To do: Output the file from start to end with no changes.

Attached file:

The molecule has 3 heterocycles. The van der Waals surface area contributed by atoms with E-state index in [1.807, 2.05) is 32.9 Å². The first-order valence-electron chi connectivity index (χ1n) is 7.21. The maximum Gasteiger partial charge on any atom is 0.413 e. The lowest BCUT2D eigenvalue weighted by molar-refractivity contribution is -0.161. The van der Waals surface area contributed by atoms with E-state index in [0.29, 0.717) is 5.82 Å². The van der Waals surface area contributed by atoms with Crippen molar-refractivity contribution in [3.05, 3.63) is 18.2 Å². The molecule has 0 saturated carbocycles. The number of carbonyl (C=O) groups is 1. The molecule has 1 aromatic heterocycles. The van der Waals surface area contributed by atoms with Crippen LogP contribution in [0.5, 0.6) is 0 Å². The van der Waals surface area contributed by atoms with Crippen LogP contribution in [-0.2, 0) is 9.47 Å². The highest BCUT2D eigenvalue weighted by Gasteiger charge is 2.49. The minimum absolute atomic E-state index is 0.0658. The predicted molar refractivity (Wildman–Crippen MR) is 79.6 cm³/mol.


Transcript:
The molecule has 3 heterocycles. The van der Waals surface area contributed by atoms with E-state index in [1.807, 2.05) is 32.9 Å². The first-order valence-electron chi connectivity index (χ1n) is 7.21. The maximum Gasteiger partial charge on any atom is 0.413 e. The lowest BCUT2D eigenvalue weighted by molar-refractivity contribution is -0.161. The van der Waals surface area contributed by atoms with E-state index in [0.29, 0.717) is 5.82 Å². The van der Waals surface area contributed by atoms with Crippen molar-refractivity contribution in [3.05, 3.63) is 18.2 Å². The molecule has 0 saturated carbocycles. The number of carbonyl (C=O) groups is 1. The molecule has 1 aromatic heterocycles. The van der Waals surface area contributed by atoms with Crippen LogP contribution in [0.5, 0.6) is 0 Å². The van der Waals surface area contributed by atoms with Crippen LogP contribution in [-0.2, 0) is 9.47 Å². The highest BCUT2D eigenvalue weighted by Gasteiger charge is 2.49. The minimum absolute atomic E-state index is 0.0658. The predicted molar refractivity (Wildman–Crippen MR) is 79.6 cm³/mol.